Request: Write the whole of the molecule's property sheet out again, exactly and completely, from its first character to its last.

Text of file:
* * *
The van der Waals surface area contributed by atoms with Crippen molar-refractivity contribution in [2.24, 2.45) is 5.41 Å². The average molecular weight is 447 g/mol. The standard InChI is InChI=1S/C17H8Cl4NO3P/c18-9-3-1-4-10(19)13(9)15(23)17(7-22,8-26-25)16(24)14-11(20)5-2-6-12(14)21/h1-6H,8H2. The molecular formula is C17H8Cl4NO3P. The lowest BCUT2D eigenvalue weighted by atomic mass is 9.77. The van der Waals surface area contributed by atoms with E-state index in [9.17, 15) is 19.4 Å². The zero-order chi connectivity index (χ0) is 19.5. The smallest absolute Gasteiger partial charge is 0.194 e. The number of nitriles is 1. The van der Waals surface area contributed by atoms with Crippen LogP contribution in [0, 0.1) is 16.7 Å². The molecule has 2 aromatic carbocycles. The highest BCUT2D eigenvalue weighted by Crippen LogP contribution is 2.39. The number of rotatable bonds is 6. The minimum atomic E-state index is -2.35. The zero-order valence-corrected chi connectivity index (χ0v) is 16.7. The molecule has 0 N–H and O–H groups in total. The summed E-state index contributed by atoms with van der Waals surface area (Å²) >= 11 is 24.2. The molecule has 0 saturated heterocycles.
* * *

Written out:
The van der Waals surface area contributed by atoms with Crippen molar-refractivity contribution in [2.24, 2.45) is 5.41 Å². The average molecular weight is 447 g/mol. The standard InChI is InChI=1S/C17H8Cl4NO3P/c18-9-3-1-4-10(19)13(9)15(23)17(7-22,8-26-25)16(24)14-11(20)5-2-6-12(14)21/h1-6H,8H2. The molecular formula is C17H8Cl4NO3P. The lowest BCUT2D eigenvalue weighted by atomic mass is 9.77. The van der Waals surface area contributed by atoms with E-state index in [9.17, 15) is 19.4 Å². The zero-order chi connectivity index (χ0) is 19.5. The smallest absolute Gasteiger partial charge is 0.194 e. The number of nitriles is 1. The van der Waals surface area contributed by atoms with Crippen LogP contribution in [0, 0.1) is 16.7 Å². The molecule has 2 aromatic carbocycles. The highest BCUT2D eigenvalue weighted by Crippen LogP contribution is 2.39. The number of rotatable bonds is 6. The minimum atomic E-state index is -2.35. The zero-order valence-corrected chi connectivity index (χ0v) is 16.7. The molecule has 0 N–H and O–H groups in total. The summed E-state index contributed by atoms with van der Waals surface area (Å²) >= 11 is 24.2. The molecule has 0 saturated heterocycles.